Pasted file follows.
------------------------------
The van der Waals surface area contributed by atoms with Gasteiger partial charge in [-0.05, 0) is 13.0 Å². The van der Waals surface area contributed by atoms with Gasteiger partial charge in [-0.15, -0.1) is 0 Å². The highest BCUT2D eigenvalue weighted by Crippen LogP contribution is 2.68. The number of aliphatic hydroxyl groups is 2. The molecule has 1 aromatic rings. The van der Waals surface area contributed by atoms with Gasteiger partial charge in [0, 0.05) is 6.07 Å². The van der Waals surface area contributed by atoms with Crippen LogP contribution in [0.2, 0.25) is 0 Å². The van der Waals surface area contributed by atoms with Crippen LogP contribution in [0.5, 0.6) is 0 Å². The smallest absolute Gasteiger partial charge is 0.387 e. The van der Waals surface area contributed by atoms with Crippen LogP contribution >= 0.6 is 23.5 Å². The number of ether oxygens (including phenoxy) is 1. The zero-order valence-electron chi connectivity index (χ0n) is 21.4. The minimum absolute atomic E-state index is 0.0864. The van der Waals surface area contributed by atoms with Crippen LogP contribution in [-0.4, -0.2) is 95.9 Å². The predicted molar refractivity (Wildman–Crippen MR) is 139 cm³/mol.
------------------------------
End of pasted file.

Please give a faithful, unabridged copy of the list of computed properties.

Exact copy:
The van der Waals surface area contributed by atoms with Gasteiger partial charge in [-0.05, 0) is 13.0 Å². The van der Waals surface area contributed by atoms with Gasteiger partial charge in [-0.15, -0.1) is 0 Å². The highest BCUT2D eigenvalue weighted by Crippen LogP contribution is 2.68. The number of aliphatic hydroxyl groups is 2. The molecule has 1 aromatic rings. The van der Waals surface area contributed by atoms with Gasteiger partial charge in [0, 0.05) is 6.07 Å². The van der Waals surface area contributed by atoms with Crippen LogP contribution in [0.2, 0.25) is 0 Å². The van der Waals surface area contributed by atoms with Crippen LogP contribution in [0.5, 0.6) is 0 Å². The smallest absolute Gasteiger partial charge is 0.387 e. The van der Waals surface area contributed by atoms with Crippen LogP contribution >= 0.6 is 23.5 Å². The number of ether oxygens (including phenoxy) is 1. The zero-order valence-electron chi connectivity index (χ0n) is 21.4. The minimum absolute atomic E-state index is 0.0864. The van der Waals surface area contributed by atoms with Crippen LogP contribution in [-0.4, -0.2) is 95.9 Å². The predicted molar refractivity (Wildman–Crippen MR) is 139 cm³/mol.